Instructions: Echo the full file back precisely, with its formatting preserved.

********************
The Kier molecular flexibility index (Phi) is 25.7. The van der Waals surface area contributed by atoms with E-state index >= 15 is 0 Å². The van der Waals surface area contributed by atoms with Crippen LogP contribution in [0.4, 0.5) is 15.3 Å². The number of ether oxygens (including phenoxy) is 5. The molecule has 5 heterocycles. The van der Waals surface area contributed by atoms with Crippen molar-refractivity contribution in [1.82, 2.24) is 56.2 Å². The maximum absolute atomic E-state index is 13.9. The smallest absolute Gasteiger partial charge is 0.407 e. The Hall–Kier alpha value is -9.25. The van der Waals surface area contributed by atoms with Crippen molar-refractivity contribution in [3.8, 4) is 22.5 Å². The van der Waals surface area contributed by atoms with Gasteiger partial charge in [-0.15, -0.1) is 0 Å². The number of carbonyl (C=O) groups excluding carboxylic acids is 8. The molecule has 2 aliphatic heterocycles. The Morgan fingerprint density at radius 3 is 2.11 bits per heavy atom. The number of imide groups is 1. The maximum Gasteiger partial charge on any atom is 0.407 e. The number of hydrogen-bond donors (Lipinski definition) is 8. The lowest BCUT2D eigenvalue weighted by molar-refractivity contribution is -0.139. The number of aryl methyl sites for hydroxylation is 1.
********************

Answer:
The Kier molecular flexibility index (Phi) is 25.7. The van der Waals surface area contributed by atoms with E-state index >= 15 is 0 Å². The van der Waals surface area contributed by atoms with Crippen LogP contribution in [0.4, 0.5) is 15.3 Å². The number of ether oxygens (including phenoxy) is 5. The molecule has 5 heterocycles. The van der Waals surface area contributed by atoms with Crippen molar-refractivity contribution in [1.82, 2.24) is 56.2 Å². The maximum absolute atomic E-state index is 13.9. The smallest absolute Gasteiger partial charge is 0.407 e. The Hall–Kier alpha value is -9.25. The van der Waals surface area contributed by atoms with Crippen molar-refractivity contribution in [3.8, 4) is 22.5 Å². The van der Waals surface area contributed by atoms with Gasteiger partial charge in [-0.15, -0.1) is 0 Å². The number of carbonyl (C=O) groups excluding carboxylic acids is 8. The molecule has 2 aliphatic heterocycles. The Morgan fingerprint density at radius 3 is 2.11 bits per heavy atom. The number of imide groups is 1. The maximum Gasteiger partial charge on any atom is 0.407 e. The number of hydrogen-bond donors (Lipinski definition) is 8. The lowest BCUT2D eigenvalue weighted by molar-refractivity contribution is -0.139. The number of aryl methyl sites for hydroxylation is 1.